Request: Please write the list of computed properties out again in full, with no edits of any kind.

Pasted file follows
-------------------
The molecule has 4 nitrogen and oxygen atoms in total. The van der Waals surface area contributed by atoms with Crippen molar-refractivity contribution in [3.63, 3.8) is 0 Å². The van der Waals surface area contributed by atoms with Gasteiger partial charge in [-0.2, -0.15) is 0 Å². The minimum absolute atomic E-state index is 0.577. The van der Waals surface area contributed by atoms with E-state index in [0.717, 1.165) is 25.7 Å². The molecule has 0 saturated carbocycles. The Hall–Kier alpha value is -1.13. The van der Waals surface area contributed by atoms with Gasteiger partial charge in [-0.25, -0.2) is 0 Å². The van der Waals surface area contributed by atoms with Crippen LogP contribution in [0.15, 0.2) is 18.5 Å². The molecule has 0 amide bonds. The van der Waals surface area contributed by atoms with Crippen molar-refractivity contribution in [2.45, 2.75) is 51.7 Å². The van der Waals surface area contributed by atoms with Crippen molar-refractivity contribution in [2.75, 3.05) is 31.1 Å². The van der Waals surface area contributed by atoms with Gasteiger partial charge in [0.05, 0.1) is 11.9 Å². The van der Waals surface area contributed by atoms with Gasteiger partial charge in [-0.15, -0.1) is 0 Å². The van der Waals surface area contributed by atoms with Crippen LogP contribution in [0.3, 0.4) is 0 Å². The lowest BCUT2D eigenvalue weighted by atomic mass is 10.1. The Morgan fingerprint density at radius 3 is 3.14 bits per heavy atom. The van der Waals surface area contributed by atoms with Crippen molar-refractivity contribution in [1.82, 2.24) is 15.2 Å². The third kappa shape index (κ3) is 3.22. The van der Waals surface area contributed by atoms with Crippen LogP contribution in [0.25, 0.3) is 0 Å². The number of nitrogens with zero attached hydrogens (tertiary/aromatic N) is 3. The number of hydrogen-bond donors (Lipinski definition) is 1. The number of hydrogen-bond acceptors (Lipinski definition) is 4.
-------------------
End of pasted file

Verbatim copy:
The molecule has 4 nitrogen and oxygen atoms in total. The van der Waals surface area contributed by atoms with Crippen molar-refractivity contribution in [3.63, 3.8) is 0 Å². The van der Waals surface area contributed by atoms with Gasteiger partial charge in [-0.2, -0.15) is 0 Å². The minimum absolute atomic E-state index is 0.577. The van der Waals surface area contributed by atoms with E-state index in [0.717, 1.165) is 25.7 Å². The molecule has 0 saturated carbocycles. The Hall–Kier alpha value is -1.13. The van der Waals surface area contributed by atoms with Gasteiger partial charge in [-0.25, -0.2) is 0 Å². The van der Waals surface area contributed by atoms with Crippen LogP contribution in [0.15, 0.2) is 18.5 Å². The molecule has 0 amide bonds. The van der Waals surface area contributed by atoms with Crippen molar-refractivity contribution in [2.45, 2.75) is 51.7 Å². The van der Waals surface area contributed by atoms with Crippen molar-refractivity contribution in [2.75, 3.05) is 31.1 Å². The van der Waals surface area contributed by atoms with Gasteiger partial charge in [0.05, 0.1) is 11.9 Å². The van der Waals surface area contributed by atoms with Gasteiger partial charge in [-0.15, -0.1) is 0 Å². The van der Waals surface area contributed by atoms with Crippen LogP contribution in [0.3, 0.4) is 0 Å². The lowest BCUT2D eigenvalue weighted by atomic mass is 10.1. The Morgan fingerprint density at radius 3 is 3.14 bits per heavy atom. The van der Waals surface area contributed by atoms with Crippen molar-refractivity contribution in [1.82, 2.24) is 15.2 Å². The third kappa shape index (κ3) is 3.22. The van der Waals surface area contributed by atoms with Crippen LogP contribution in [0.25, 0.3) is 0 Å². The number of nitrogens with zero attached hydrogens (tertiary/aromatic N) is 3. The number of hydrogen-bond donors (Lipinski definition) is 1. The number of hydrogen-bond acceptors (Lipinski definition) is 4.